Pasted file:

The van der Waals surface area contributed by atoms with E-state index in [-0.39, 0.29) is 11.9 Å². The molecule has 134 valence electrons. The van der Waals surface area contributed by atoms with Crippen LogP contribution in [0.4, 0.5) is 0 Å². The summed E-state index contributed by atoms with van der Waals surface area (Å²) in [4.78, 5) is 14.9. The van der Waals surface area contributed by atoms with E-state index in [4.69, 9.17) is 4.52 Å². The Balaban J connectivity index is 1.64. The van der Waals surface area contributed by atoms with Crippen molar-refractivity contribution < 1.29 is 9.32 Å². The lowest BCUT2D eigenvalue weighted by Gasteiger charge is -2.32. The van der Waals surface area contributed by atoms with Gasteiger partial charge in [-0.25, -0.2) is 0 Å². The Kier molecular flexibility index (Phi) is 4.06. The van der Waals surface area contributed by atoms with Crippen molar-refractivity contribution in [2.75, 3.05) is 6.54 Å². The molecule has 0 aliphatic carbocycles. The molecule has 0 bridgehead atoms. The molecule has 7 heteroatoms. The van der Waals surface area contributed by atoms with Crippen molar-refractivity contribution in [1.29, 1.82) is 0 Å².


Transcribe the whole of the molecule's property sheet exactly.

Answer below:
The van der Waals surface area contributed by atoms with E-state index in [-0.39, 0.29) is 11.9 Å². The molecule has 134 valence electrons. The van der Waals surface area contributed by atoms with Crippen LogP contribution in [0.4, 0.5) is 0 Å². The summed E-state index contributed by atoms with van der Waals surface area (Å²) in [4.78, 5) is 14.9. The van der Waals surface area contributed by atoms with E-state index in [4.69, 9.17) is 4.52 Å². The Balaban J connectivity index is 1.64. The van der Waals surface area contributed by atoms with Crippen molar-refractivity contribution < 1.29 is 9.32 Å². The lowest BCUT2D eigenvalue weighted by Gasteiger charge is -2.32. The van der Waals surface area contributed by atoms with Gasteiger partial charge in [-0.25, -0.2) is 0 Å². The Kier molecular flexibility index (Phi) is 4.06. The van der Waals surface area contributed by atoms with Crippen molar-refractivity contribution in [2.75, 3.05) is 6.54 Å². The molecule has 0 aliphatic carbocycles. The molecule has 0 bridgehead atoms. The molecule has 7 heteroatoms. The van der Waals surface area contributed by atoms with Crippen molar-refractivity contribution in [1.29, 1.82) is 0 Å².